When individuals eat, they expect the food to be healthy and safe for consumption. Unfortunately, contaminated food can make its way into grocery stores and restaurants without anyone realizing it until it is too late. For example, last month a large food company voluntarily recalled around 200,000 pounds of hard-boiled and peeled eggs after they were linked to a listeria outbreak. According to a prominent news source covering the recall, the outbreak affected five states, including Pennsylvania which borders Maryland. As a result, one individual died and four were hospitalized.
Officials from the Food and Drug Administration discovered listeria during a routine inspection of the food company’s facility. Listeria causes fever, diarrhea, nausea, headache, and stiffness, and typically those who eat contaminated food show symptoms one to four weeks afterward. The resulting illness can be severe, and sometimes deadly: about 260 people die from it each year, according to The Centers for Disease Control and Prevention.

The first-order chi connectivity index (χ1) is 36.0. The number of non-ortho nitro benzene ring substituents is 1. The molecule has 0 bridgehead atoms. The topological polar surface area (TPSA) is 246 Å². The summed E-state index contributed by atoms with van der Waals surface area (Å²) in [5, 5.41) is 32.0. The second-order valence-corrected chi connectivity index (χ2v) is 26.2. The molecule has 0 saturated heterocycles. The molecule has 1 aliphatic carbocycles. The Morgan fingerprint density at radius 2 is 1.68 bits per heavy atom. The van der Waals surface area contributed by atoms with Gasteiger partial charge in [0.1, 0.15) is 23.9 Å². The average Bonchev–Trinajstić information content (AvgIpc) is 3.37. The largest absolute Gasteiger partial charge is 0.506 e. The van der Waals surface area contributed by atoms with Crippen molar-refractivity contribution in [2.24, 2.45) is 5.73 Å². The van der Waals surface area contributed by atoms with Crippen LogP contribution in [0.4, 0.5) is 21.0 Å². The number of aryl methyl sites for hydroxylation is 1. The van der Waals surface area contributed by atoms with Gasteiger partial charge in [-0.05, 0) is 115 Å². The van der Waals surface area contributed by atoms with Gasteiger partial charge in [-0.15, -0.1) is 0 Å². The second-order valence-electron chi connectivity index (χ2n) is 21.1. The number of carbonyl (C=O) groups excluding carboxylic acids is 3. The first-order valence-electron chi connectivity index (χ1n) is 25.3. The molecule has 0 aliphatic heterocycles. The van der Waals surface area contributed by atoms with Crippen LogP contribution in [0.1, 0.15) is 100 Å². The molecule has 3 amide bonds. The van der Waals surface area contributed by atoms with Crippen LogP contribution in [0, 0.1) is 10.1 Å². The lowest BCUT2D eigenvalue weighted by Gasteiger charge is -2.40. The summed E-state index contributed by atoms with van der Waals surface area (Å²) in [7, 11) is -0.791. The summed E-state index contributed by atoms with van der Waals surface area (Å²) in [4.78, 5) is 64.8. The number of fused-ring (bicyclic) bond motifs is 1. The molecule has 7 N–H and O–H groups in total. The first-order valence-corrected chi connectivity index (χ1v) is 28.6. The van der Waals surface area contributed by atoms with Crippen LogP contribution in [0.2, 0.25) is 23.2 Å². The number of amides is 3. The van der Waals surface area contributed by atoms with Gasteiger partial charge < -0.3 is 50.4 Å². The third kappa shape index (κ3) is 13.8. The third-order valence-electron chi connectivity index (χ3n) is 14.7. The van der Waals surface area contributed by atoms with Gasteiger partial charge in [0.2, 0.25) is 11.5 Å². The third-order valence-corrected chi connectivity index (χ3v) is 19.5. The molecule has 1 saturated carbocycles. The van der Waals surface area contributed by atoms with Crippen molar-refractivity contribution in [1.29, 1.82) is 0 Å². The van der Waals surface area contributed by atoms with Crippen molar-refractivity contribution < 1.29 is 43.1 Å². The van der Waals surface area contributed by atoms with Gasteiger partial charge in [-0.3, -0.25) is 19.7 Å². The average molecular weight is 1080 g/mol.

When individuals get ill or suffer premature death as a result of eating contaminated food, a voluntary recall of the product is too little, too late. While the recall may prevent others from being harmed from the product, it does not help the victims and their families, who may have accumulated large medical expenses. However, Maryland law provides an avenue for these individuals to recover against the food company through civil suits. Those directly harmed and/or their families may be able to bring a negligence claim against the food manufacturer. To be successful in these claims, the plaintiff typically must show that the manufacturer had a duty to ensure that the food was safe, that the manufacturer breached their duty either through an act or an omission, that the manufacturer’s breach caused the plaintiff’s illness, and that the plaintiff suffered real damages as a result.